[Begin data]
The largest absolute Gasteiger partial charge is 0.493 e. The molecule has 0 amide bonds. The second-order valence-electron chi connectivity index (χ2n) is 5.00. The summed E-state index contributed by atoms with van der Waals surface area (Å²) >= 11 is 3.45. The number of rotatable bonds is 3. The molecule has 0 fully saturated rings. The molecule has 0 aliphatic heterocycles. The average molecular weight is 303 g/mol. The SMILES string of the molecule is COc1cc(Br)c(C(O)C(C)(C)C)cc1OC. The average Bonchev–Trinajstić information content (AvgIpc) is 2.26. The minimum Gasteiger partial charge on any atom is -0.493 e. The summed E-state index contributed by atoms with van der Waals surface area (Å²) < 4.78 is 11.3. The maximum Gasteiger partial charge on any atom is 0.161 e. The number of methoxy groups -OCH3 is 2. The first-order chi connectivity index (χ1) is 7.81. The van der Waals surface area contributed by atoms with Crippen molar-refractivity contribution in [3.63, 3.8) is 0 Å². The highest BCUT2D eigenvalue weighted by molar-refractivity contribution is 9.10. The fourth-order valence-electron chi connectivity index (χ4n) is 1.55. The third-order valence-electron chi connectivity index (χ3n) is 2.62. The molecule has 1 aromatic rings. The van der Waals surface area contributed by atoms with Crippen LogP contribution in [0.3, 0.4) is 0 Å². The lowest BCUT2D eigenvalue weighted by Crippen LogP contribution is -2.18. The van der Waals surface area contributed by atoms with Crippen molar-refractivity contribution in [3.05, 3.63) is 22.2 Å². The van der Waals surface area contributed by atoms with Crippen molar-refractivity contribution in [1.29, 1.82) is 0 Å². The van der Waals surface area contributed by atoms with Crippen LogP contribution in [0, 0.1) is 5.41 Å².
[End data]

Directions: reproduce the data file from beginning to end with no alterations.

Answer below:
The largest absolute Gasteiger partial charge is 0.493 e. The molecule has 0 amide bonds. The second-order valence-electron chi connectivity index (χ2n) is 5.00. The summed E-state index contributed by atoms with van der Waals surface area (Å²) >= 11 is 3.45. The number of rotatable bonds is 3. The molecule has 0 fully saturated rings. The molecule has 0 aliphatic heterocycles. The average molecular weight is 303 g/mol. The SMILES string of the molecule is COc1cc(Br)c(C(O)C(C)(C)C)cc1OC. The average Bonchev–Trinajstić information content (AvgIpc) is 2.26. The minimum Gasteiger partial charge on any atom is -0.493 e. The summed E-state index contributed by atoms with van der Waals surface area (Å²) < 4.78 is 11.3. The maximum Gasteiger partial charge on any atom is 0.161 e. The number of methoxy groups -OCH3 is 2. The first-order chi connectivity index (χ1) is 7.81. The van der Waals surface area contributed by atoms with Crippen molar-refractivity contribution in [3.63, 3.8) is 0 Å². The highest BCUT2D eigenvalue weighted by molar-refractivity contribution is 9.10. The fourth-order valence-electron chi connectivity index (χ4n) is 1.55. The third-order valence-electron chi connectivity index (χ3n) is 2.62. The molecule has 1 aromatic rings. The van der Waals surface area contributed by atoms with Crippen LogP contribution in [0.3, 0.4) is 0 Å². The lowest BCUT2D eigenvalue weighted by Crippen LogP contribution is -2.18. The van der Waals surface area contributed by atoms with Crippen molar-refractivity contribution in [3.05, 3.63) is 22.2 Å². The van der Waals surface area contributed by atoms with Crippen molar-refractivity contribution in [1.29, 1.82) is 0 Å². The van der Waals surface area contributed by atoms with Crippen LogP contribution in [0, 0.1) is 5.41 Å².